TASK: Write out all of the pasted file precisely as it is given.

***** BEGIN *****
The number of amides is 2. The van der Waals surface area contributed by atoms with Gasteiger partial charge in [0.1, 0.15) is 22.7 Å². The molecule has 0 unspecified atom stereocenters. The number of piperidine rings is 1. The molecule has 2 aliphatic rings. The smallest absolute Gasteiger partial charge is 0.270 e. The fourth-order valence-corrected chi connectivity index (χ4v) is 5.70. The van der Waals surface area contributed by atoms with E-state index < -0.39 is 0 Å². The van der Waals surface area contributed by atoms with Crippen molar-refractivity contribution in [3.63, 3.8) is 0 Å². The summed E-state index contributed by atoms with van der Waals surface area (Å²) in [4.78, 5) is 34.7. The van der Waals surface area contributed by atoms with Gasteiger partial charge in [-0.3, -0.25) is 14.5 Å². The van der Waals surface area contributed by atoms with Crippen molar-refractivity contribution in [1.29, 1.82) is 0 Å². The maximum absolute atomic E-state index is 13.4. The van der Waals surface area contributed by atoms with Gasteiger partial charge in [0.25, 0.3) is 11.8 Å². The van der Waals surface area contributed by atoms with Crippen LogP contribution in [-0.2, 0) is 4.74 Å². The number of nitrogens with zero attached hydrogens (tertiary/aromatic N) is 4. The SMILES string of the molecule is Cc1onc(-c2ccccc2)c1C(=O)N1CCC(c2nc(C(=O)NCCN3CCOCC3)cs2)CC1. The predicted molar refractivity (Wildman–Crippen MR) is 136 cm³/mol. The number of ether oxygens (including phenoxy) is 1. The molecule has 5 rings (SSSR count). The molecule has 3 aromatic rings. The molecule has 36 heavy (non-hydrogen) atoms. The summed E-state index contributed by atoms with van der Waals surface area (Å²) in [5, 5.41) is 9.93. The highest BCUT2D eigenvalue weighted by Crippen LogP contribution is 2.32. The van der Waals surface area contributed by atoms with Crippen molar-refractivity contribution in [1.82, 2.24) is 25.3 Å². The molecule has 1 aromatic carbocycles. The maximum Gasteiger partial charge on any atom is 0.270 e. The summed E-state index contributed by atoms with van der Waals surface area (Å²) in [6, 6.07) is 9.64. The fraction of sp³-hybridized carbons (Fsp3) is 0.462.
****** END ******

The number of amides is 2. The van der Waals surface area contributed by atoms with Gasteiger partial charge in [0.1, 0.15) is 22.7 Å². The molecule has 0 unspecified atom stereocenters. The number of piperidine rings is 1. The molecule has 2 aliphatic rings. The smallest absolute Gasteiger partial charge is 0.270 e. The fourth-order valence-corrected chi connectivity index (χ4v) is 5.70. The van der Waals surface area contributed by atoms with E-state index < -0.39 is 0 Å². The van der Waals surface area contributed by atoms with Crippen molar-refractivity contribution in [3.63, 3.8) is 0 Å². The summed E-state index contributed by atoms with van der Waals surface area (Å²) in [4.78, 5) is 34.7. The van der Waals surface area contributed by atoms with Gasteiger partial charge in [-0.3, -0.25) is 14.5 Å². The van der Waals surface area contributed by atoms with Crippen molar-refractivity contribution in [1.29, 1.82) is 0 Å². The maximum absolute atomic E-state index is 13.4. The van der Waals surface area contributed by atoms with Gasteiger partial charge in [0.25, 0.3) is 11.8 Å². The van der Waals surface area contributed by atoms with Crippen LogP contribution in [-0.2, 0) is 4.74 Å². The number of nitrogens with zero attached hydrogens (tertiary/aromatic N) is 4. The SMILES string of the molecule is Cc1onc(-c2ccccc2)c1C(=O)N1CCC(c2nc(C(=O)NCCN3CCOCC3)cs2)CC1. The predicted molar refractivity (Wildman–Crippen MR) is 136 cm³/mol. The number of ether oxygens (including phenoxy) is 1. The molecule has 5 rings (SSSR count). The molecule has 3 aromatic rings. The molecule has 36 heavy (non-hydrogen) atoms. The summed E-state index contributed by atoms with van der Waals surface area (Å²) in [5, 5.41) is 9.93. The highest BCUT2D eigenvalue weighted by Crippen LogP contribution is 2.32. The van der Waals surface area contributed by atoms with Crippen molar-refractivity contribution in [1.82, 2.24) is 25.3 Å². The molecule has 1 aromatic carbocycles. The maximum Gasteiger partial charge on any atom is 0.270 e. The summed E-state index contributed by atoms with van der Waals surface area (Å²) in [6, 6.07) is 9.64. The fraction of sp³-hybridized carbons (Fsp3) is 0.462.